5
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I'm writing code to compute a single value answer to a given numbers in integer array such that step sum is calculated till only 1 number is left.

For example:

Input:

3,5,2,6,7

Output is computed as:

(3+5)+(5+2)+(2+6)+(6+7)

It remains like this till I only have a single number left.

3   5   2   6   7
  8   7   8  13
   15  15  21
     30  36
       66
int inputarray={3,5,2,6,7};
int inputlength=inputarray.length;
   while(inputlength!=0)
   {  
   for(int i=0;i<inputlength-1;i++)
   {
      inputarray[i]=inputarray[i+1]+inputarray[i];      
   }
   inputlength--;
   }
    System.out.println(inputarray[0]);

It computes the result in quadratic growth. Is there any way to compute my result more efficiently? What else can I do to improve it?

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3
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So spoke Tartaglia

An optimized solution should make use of the Tartaglia's Triangle that is so constructed:

     1
    1 1
   1 2 1
  1 3 3 1
 1 4 6 4 1

You could generate it or memorize it, your choice.

The solution is simply multiplying input with Tartaglia's Triangle coefficients of the nth row where n is the total number of input, as multipliers and then adding all together.

Show don't tell

for a in range(10):
    for b in range(10):
        for c in range(10):
            assert tree_addition([a,b,c]) == a + b*2 + c

for a in range(10):
    for b in range(10):
        for c in range(10):
            for d in range(10):
                 assert tree_addition([a,b,c,d]) == a + b*3 + c*3 + d

for a in range(10):
    for b in range(10):
        for c in range(10):
            for d in range(10):
                for e in range(10):
                    assert tree_addition([a,b,c,d,e]) == a + b*4 + c*6 + d*4 + e

Should explain my point more clearly, note the the code above always works.

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3
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First of all it is always helpful to format your code properly (I now used the default code convention for Java):

int inputarray={3,5,2,6,7};
int inputlength=inputarray.length;
while (inputlength != 0) {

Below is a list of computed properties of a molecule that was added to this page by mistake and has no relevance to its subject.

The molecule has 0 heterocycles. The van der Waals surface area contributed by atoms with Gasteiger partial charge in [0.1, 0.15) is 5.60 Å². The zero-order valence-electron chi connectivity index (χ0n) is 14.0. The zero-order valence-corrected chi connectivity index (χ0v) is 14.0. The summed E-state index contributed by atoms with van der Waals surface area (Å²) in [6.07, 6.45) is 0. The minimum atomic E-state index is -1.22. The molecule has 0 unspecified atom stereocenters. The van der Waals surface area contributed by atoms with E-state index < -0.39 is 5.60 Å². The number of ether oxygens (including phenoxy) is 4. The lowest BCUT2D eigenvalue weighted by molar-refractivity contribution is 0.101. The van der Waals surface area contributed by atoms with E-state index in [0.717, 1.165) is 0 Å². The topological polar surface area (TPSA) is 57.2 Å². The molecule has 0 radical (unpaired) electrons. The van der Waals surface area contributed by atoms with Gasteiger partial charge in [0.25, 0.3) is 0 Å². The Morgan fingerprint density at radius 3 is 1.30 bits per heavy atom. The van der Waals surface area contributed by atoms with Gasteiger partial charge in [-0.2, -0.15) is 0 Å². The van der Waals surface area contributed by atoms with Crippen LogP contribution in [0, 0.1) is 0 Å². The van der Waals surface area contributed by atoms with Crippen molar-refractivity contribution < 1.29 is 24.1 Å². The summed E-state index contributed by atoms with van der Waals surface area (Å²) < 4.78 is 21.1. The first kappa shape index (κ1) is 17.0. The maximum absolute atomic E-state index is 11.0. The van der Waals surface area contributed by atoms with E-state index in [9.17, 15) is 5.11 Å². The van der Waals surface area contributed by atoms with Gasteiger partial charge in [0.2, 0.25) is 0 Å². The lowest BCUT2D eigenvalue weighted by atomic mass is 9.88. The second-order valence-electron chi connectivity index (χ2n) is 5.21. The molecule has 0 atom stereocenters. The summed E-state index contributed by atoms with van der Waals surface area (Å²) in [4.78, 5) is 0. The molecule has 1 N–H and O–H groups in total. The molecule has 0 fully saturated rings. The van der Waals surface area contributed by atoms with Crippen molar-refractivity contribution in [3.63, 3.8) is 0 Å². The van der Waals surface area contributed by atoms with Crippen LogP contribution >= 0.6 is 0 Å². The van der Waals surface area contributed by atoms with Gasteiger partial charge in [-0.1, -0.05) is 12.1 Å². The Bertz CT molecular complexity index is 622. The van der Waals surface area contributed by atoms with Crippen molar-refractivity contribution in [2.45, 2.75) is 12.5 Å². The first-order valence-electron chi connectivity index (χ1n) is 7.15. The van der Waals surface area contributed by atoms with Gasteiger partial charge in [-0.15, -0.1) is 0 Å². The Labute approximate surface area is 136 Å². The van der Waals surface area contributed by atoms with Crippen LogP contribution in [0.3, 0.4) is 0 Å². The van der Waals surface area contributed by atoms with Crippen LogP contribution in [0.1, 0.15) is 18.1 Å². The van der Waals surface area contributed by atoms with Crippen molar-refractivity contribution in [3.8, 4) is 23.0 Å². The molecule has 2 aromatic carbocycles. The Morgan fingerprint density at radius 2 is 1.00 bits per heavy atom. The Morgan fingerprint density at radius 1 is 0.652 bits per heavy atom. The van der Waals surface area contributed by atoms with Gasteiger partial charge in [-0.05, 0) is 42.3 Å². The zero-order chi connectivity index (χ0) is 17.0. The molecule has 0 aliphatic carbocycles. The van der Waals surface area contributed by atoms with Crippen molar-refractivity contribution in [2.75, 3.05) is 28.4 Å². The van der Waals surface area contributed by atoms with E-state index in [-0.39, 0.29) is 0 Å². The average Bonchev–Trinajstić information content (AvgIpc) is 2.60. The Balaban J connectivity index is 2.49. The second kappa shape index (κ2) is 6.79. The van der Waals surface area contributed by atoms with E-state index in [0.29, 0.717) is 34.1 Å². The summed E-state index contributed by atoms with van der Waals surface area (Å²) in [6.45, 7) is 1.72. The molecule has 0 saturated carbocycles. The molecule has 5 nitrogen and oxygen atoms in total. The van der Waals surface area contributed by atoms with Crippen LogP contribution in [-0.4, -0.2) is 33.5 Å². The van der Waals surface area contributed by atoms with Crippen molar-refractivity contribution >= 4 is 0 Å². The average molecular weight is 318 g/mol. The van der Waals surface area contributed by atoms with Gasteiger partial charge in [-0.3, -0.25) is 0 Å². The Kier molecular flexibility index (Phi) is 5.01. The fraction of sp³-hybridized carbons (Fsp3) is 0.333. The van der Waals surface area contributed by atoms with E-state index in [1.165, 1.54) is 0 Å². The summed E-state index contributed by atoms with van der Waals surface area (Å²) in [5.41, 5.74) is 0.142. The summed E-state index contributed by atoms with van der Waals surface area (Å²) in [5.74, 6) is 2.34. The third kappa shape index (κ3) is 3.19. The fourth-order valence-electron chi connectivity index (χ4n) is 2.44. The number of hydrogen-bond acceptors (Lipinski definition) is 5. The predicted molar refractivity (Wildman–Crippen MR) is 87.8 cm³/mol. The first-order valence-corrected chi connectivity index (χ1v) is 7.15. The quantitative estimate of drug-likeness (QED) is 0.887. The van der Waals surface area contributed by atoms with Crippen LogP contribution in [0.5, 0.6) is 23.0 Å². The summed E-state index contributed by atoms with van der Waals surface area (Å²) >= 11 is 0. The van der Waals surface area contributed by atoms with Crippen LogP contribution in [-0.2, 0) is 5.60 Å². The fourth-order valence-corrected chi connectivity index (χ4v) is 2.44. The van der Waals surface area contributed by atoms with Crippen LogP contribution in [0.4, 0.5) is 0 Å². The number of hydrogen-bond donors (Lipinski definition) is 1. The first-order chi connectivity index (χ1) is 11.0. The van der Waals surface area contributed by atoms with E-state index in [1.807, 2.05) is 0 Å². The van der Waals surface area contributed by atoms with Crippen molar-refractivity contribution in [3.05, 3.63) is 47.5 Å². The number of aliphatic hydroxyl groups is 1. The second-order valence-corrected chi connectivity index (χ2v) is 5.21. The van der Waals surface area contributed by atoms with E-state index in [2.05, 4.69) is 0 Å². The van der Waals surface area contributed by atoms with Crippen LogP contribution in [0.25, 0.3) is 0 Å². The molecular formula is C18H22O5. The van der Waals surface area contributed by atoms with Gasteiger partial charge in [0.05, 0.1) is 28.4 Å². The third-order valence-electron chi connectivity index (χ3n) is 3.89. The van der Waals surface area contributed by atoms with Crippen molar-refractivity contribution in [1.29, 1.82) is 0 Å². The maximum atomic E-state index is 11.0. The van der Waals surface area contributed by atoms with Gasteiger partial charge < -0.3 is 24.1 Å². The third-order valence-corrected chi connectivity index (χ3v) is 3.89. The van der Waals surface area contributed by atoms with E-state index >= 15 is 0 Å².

for (int i = 0; i < inputlength-1; i++) {
        inputarray[i] = inputarray[i+1] + inputarray[i];      
    }
    inputlength--;
}
System.out.println(inputarray[0]);

Also it is better to test for inputlength < 0 because then the termination of the loop is much more likely...

For performance tuning:

Try to create a formula for your problem to calculate the result. Your example could be reduced to 3 + 4*5 + 6*2 + 4*6 + 7...

Find a formula such like Gauss did for summing up the parts...

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  • \$\begingroup\$ @gds For addition there should be a formula. For substraction/muiltiplication it should also be possible to find one (even though don't know one and would create one myself...). If you want to have flexible operations it is much more difficult and then it also does not belong here but much more to Mathematics as it is no more programming related. \$\endgroup\$ – Uwe Plonus Apr 14 '15 at 11:21
2
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So spoked newton...

public int compute(int... values) {
    int res = 0;
    int length = values.length;
    int current_coeff = 1;

    for (int i = 0; i < length /2; i++) {
        res += values[i] * current_coeff;
        res += values[length -1 -i] * current_coeff;

        current_coeff = current_coeff * ( length - (i+1)) / (i+1);
    }

    if (length % 2 == 0) {
        res += values[length /2]*current_coeff;
    }
    return res;
}

Replace the multiplication by current_coeff by exponentiation for a formula of multiplication.

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